Crissie and I made a plan to see each other back on our childhood turf. Crissie flew to the Gulf Coast to visit her family at the same time I flew home to visit mine. Our dads both owned fishing boats and had beach houses. Crissie’s dad brought her over to the harbor near our beach house to spend time with us. My dad (who loved Crissie) took us fishing and boating. When we got bored with fishing, he dropped us off at a remote island to talk while he fished around the island.
Crissie and I walked and talked for hours along the sandy shore and crystal clear water of our tiny remote island. We talked about her ongoing struggle with leukemia, her bone marrow transplant, her feelings about death, my grief over Paul, my attempts to end my ill-fated relationship with Emilio, and her heartbreaking belief that she would never find a soul mate or have children. She felt alone and unlovable. “What’s the hardest part?” I asked her. “Disappointing my dad,” she said as tears flowed. “He wants me to live so badly…” I knew then that she was dying, no matter what the doctors said. I recognized the process of letting go that she was experiencing. It was the same conversation I’d had with Paul.
When my dad picked us up on the island, he took us back to the marina where Crissie’s dad waited on his fishing boat. As our dads laughed and joked with each other, Crissie and I hugged one last time. She couldn’t look me in the eye as she turned away and stepped onto her dad’s boat. As their boat moved out of the harbor, Crissie and I waved. When she was out of view, I broke down in uncontrollable sobs. My dad gently asked, “Why are you so sad? She looks great. She’s going to make it.” I turned to him crying and said, “Dad, this is the last time I’ll ever see her. I know it.” Crissie returned to her home in California. I returned to Mexico. Three months later she was dead.
The night of her death, before I knew she had died, Crissie came to me in my dreams. We spent the entire night laughing and giggling together (the way she and I always did). When I woke up, my stomach muscles were actually sore from laughing so hard. I’ve never before or since experienced such physical sensations after a dream as I did from that night with Crissie.
That morning as I was making coffee and about to call the states and check in with Crissie, I got the phone call telling me she had died during the night. I realized she had visited me in my dreams to let me know she was fine and to tell me that death wasn’t the end of anything.
But Crissie wasn’t done teaching me yet. A year later, I was finally back living in the states, heartbroken over Emilio, and trying to get my life and career on track. My grief over the loss of Crissie, Paul, and Emilio was weighing me down with sadness and depression.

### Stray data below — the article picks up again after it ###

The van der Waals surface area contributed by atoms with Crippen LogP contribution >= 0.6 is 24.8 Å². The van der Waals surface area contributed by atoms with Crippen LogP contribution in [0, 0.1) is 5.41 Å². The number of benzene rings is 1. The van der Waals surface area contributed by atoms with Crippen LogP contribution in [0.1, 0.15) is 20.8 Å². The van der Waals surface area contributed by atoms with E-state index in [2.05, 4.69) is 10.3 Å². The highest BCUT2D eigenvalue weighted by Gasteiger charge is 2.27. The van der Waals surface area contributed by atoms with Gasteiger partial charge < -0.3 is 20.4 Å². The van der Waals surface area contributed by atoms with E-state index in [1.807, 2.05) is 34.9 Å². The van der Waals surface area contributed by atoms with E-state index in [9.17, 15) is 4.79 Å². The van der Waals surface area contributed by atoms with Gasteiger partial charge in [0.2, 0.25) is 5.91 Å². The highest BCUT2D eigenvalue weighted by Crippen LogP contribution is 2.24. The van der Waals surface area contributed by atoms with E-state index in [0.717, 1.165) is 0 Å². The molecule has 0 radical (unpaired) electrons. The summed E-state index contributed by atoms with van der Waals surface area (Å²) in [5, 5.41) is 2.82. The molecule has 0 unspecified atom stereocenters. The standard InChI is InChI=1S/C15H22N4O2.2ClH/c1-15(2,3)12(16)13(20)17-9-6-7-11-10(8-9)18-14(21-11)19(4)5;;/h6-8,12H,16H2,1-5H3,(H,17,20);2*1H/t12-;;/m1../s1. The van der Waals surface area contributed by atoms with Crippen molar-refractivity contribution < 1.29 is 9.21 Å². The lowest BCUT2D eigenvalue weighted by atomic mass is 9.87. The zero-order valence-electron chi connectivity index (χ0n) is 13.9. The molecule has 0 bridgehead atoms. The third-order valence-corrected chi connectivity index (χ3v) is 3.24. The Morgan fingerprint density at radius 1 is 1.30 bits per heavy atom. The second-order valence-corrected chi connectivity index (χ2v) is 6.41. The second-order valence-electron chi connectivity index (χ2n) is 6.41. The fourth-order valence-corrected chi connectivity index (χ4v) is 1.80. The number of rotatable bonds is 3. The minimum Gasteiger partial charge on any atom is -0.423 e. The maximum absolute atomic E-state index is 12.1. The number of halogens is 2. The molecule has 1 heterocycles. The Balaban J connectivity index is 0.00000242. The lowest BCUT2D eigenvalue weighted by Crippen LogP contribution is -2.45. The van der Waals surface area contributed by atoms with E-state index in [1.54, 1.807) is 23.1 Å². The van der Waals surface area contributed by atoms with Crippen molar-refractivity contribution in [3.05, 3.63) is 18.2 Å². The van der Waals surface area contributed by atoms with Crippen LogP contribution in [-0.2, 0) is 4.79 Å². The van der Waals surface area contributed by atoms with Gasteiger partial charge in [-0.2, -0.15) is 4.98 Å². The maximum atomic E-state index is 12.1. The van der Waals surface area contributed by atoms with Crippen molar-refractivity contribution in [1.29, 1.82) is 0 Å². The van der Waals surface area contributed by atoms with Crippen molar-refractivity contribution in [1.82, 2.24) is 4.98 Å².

One night, Crissie came to me in a dream and healed my heartbreak. In the dream, Crissie and I are standing on a white stone balcony overlooking an emerald green sea. It’s peaceful and extraordinarily beautiful and I feel so content standing beside her. We’re talking as we always did but not using words. She’s standing a bit behind me and to my left as we look out over the water. I notice that her physical body is shimmering and seems to be more like dappled light than a fully formed physical presence. The form that I know as Crissie is changing. Her hand is on my back, rubbing it in circles while she talks to me. We’re discussing my heartbreak over Emilio.
She pulls out several handwritten letters on many different pieces of stationary that Emilio had written to his estranged wife (who lived in another city during our relationship). In the letters Emilio is professing his undying love for his wife. Page after page contains stories of how well his diving business is going and how wonderful their life will be when he returns home to her. Crissie makes it clear to me that Emilio never really loved me and I have to let him go and move on. As she shows me these letters, my pain and grief from all of my losses wells up in my chest. While she rubs my back, a loud wailing cry escapes me; the sound soars across the emerald sea in front of us. It’s powerful, ancient, and deep–louder than any sound I’ve ever made. As this pain pours out of me and flows across the water, Crissie lovingly rubs my back and encourages me to let it all go.
When I’ve finished crying, Crissie slowly disappears beside me. I wake up still hearing the sound of my painful wailing and feeling Crissie’s hand on my back. I cry most of the morning. But as the days go by, I realize that my grief has subsided. Finally I’m able to begin a journey of reinvention and spiritual exploration that pushes me towards the work I do today.